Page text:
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Durham e-Theses
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Breaking Down the Dividing Wall: Ephesians and the Integrity of the Corpus Paulinum

WRIGHT, MARTIN,SAMUEL (2018) Breaking Down the Dividing Wall: Ephesians and the Integrity of the Corpus Paulinum. Doctoral thesis, Durham University.

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This thesis argues for the integrity of the Corpus Paulinum as a complex, composite text. It critiques the prevailing tendency to divide the Corpus in two, separating the undoubtedly authentic letters from those of disputed authorship. Instead, it advocates a renewed canonical hermeneutic in which the Corpus as a whole communicates Paul’s legacy, and the authorship of individual letters is less important. Ephesians serves as a focal text to illustrate the exegetical potential of this approach.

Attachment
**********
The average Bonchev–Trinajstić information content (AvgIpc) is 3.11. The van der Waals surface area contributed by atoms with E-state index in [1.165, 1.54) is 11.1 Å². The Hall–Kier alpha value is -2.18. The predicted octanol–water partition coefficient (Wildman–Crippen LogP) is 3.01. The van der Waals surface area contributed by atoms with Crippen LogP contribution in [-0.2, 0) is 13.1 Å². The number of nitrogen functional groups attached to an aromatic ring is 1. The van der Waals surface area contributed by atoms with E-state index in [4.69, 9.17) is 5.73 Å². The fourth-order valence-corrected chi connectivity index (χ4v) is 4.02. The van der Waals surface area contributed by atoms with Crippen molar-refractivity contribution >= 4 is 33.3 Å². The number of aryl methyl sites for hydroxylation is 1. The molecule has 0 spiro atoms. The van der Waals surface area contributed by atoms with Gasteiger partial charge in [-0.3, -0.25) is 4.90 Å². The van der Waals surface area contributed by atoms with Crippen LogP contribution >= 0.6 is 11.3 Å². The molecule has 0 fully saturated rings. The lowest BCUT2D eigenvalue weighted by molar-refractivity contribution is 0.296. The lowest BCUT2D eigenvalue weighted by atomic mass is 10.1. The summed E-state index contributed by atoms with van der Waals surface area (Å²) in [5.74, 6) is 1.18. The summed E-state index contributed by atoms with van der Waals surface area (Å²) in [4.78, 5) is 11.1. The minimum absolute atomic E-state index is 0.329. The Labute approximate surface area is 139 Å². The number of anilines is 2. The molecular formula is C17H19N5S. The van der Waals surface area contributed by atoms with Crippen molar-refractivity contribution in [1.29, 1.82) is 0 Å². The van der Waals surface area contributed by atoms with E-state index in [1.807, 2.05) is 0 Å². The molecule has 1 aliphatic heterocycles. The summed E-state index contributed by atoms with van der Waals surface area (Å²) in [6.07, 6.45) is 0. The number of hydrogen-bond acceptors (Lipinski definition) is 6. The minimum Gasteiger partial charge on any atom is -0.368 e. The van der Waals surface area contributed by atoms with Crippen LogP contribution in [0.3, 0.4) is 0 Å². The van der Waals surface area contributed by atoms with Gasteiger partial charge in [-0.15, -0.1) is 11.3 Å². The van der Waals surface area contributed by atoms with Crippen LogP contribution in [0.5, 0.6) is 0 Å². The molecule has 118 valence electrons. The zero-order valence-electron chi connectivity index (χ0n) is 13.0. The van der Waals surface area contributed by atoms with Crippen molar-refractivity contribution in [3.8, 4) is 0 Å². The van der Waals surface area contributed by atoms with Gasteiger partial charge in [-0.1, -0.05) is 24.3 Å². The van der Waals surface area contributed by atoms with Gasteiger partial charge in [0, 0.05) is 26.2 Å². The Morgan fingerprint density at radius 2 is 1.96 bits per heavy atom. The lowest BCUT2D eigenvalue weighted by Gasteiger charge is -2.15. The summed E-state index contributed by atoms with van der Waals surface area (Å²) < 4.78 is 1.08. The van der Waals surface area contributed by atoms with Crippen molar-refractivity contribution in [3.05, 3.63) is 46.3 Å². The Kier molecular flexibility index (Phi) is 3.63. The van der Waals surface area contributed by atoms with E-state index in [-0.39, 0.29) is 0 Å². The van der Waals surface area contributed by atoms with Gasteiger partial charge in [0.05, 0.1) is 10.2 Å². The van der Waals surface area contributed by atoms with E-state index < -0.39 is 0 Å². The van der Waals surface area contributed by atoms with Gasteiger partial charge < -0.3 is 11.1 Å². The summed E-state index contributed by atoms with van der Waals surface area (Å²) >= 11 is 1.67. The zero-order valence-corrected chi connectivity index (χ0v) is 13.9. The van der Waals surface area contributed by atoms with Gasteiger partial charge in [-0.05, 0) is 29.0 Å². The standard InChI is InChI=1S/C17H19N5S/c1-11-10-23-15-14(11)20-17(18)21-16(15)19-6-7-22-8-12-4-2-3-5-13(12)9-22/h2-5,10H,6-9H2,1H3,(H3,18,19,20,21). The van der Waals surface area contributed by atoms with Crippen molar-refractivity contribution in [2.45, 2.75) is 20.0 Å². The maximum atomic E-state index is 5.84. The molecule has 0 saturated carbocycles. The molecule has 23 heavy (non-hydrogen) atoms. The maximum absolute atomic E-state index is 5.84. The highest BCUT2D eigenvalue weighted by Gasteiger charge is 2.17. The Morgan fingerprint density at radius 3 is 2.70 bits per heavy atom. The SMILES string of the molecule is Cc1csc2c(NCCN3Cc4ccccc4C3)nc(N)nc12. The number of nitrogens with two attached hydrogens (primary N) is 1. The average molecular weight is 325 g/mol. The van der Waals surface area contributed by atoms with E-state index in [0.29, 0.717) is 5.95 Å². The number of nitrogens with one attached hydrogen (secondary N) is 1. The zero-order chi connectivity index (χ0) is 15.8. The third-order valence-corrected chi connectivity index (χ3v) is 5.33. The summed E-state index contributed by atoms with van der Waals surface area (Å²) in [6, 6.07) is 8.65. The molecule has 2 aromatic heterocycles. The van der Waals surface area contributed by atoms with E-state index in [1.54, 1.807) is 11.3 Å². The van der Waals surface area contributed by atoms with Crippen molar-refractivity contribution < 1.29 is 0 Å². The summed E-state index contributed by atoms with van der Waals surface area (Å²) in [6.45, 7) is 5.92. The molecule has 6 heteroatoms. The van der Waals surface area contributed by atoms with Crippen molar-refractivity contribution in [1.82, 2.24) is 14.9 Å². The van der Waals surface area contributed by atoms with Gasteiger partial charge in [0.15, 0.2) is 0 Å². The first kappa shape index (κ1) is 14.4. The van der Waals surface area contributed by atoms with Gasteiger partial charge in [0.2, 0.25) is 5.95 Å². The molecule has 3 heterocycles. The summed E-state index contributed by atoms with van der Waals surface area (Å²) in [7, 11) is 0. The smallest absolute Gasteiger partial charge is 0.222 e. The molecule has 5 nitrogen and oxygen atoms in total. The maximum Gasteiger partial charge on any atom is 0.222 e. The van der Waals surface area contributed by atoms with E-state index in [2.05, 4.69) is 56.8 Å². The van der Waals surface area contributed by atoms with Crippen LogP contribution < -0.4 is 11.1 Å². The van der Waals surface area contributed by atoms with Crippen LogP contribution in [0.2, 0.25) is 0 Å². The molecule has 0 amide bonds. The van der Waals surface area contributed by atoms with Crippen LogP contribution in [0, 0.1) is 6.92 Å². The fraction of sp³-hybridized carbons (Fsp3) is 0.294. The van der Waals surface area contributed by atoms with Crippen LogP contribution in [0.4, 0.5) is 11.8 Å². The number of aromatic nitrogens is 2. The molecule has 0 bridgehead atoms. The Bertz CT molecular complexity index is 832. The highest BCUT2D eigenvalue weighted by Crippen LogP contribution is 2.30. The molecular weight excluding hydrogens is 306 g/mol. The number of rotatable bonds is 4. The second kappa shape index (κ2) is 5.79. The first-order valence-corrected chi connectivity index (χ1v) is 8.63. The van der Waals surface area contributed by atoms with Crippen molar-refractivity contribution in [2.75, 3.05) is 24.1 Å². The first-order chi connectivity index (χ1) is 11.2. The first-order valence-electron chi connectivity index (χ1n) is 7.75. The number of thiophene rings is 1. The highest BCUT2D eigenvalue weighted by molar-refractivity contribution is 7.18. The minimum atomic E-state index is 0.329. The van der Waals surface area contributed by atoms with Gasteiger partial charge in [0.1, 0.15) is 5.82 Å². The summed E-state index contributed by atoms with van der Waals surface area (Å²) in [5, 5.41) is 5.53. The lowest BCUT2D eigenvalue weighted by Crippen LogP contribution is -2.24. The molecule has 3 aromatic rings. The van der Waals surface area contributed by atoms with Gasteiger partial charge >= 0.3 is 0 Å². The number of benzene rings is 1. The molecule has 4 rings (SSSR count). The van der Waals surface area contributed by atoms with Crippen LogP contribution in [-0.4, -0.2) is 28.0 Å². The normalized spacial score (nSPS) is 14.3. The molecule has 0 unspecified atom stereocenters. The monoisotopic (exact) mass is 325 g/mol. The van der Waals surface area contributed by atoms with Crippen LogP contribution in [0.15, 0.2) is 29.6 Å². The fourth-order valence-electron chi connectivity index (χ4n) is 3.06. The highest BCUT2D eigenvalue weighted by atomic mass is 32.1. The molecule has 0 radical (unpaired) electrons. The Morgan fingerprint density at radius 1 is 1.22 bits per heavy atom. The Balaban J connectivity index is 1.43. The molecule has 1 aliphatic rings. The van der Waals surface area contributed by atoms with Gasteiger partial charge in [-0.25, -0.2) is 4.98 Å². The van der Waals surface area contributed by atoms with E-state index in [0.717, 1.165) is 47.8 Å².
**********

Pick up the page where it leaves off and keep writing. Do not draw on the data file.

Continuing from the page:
The thesis is in two parts. The first part is concerned with the history of the Corpus Paulinum, its ancient formation and its modern dissolution. Chapter 1 discusses the origins of the Corpus, reviewing the available evidence to learn about the earliest canonical reception of the Pauline letters. Chapter 2 addresses the interpretative division of the Corpus in the nineteenth and twentieth centuries, ranging from the philological interrogation of authorship to theological and confessional polemics. This part concludes with a constructive proposal for reading the Corpus Paulinum as a continuous interpretative dialogue.

The second part comprises two exegetical studies based on this hermeneutic, interpreting Ephesians alongside other Pauline texts. Chapter 3 offers a reading of Eph. 2:8–22, while Chapter 4 considers the theme of the Body of Christ. The discussion is in constant conversation with other modern interpreters; it is argued that the widespread preoccupation with authorship has had a distorting effect on Pauline exegesis. The proposed integrative hermeneutic, by addressing this problem, offers new insight into familiar texts.

Item Type:Thesis (Doctoral)
Award:Doctor of Philosophy
Keywords:Paul, Pauline Corpus/Corpus Paulinum, Ephesians, canon, body, hermeneutics
Faculty and Department:Faculty of Arts and Humanities > Theology and Religion, Department of
Thesis Date:2018
Copyright:Copyright of this thesis is held by the author
Deposited On:26 Mar 2019 10:45

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